Tesco food waste: It's not just their fault. We need to rediscover the joys of Tupperware

Waste is a collective problem, and it starts in the home


Tesco’s food waste furore could not have come at a worse time. As statistics reveal the supermarket throws away 28,500 tonnes – well over half the weight of the Titanic – a year, an increasing number of people are relying on food banks to survive. It’s shocking to think that while the UK economy loses billions because of reckless packaging, and nearly a third of food fails to end up in stores because of how it looks –  350,000 people are at the same time just a box away from hunger.

New figures have said food bank usage has tripled in the past few months and it’s odd because while many are keen to top up their local collection, they’re also okay with throwing away an apple that’s probably fine to bake in the oven with cinnamon, or discard a bag of lettuce leaves more than adequate for a rustic bap.

Tesco – and I’m sure other supermarkets – are certainly at fault with production, distribution and sales tactics. But the public too has got some serious issues. There is a similar situation in the US. An article in this month’s Time Magazine highlighted how families over the pond discard around $1,560 worth of produce every year, which is not far from the UK’s £700 mark. It noted the figure is around ten times as much as families from south east Asia.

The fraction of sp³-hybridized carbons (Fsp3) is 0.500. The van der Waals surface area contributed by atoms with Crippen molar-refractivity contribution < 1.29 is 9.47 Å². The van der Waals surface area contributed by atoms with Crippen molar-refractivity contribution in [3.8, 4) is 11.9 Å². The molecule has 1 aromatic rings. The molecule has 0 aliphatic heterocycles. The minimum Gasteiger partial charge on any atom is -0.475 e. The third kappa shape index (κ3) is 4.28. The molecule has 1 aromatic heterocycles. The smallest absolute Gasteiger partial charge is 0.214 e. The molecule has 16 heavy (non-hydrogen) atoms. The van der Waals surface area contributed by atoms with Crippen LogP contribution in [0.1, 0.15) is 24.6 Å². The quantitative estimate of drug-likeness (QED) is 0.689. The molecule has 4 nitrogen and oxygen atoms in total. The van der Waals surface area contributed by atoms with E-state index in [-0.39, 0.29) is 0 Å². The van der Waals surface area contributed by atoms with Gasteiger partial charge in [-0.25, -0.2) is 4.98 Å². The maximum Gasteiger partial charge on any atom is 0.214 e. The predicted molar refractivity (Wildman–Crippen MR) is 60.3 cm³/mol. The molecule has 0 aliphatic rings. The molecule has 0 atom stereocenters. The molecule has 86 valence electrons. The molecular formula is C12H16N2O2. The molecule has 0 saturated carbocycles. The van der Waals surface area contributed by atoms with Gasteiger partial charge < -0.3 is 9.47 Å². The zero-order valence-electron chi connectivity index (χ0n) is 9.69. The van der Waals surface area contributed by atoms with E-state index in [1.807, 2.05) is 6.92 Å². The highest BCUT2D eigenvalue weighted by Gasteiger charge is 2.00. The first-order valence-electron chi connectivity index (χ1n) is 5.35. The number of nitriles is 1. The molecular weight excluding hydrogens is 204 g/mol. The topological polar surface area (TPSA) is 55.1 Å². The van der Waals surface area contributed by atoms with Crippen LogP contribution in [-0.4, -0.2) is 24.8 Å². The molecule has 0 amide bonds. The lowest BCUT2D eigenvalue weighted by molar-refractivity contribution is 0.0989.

When hundreds of thousands are unable to afford the basics – contending with Value corn flakes, baked beans and simple white bread – the rest are falling for less-than-canny sales ploys to make them buy more than they need.  

It’s welcome then that to an extent Tesco has vowed to end such practice. It’s no wonder that the retail mammoth is going to address the failings amid public disdain. But when half the country’s waste comes from the home it needs to be a consorted effort.

A fraction of what’s thrown away would probably feed those in need – and most of it is probably far more exciting than Heinz tomato soup and potatoes. This story, while ill-received by us, must shock and anger those without to a far higher degree. And not just here, there are the 800 million-plus around the world too of course, on a planet where around a billion tonnes is wasted every 12 months. Indeed, the UK is simply a part of a worldwide trend. 

I didn’t want to hark back to the times of old – I mean mention grandparents who lived through the war and all that. But bread and butter puddings, frittatas, pies – they’re all fine ways to make the most out of food that’s not quite at its peak. And, needless to say, all things enjoyed at my Nanna and Grandad’s house if I happen to be there on a Monday. Well, perhaps not the frittata. But definitely the pies and puddings. And it’s not as if they can’t afford to go shopping a day early, it’s just that apparent love for Tupperware.

I doubt that past generations pay attention to ridiculous and misleading ‘use by dates’ either, which are probably about as accurate as Tesco’s Christmas pudding stock plans. But shockingly, many do – some believe the lying rim of the milk, the blackening skin of a banana. 

Ignoring individual responsibilities that require effort appears commonplace – like scraping off the thin layer of mould atop the pesto. These things aren’t going to kill and when so many can only imagine such pasta accompaniments it’s time to end the fallout with the fridge. More importantly, it’s time to rekindle an appreciation of plastic storage containers.

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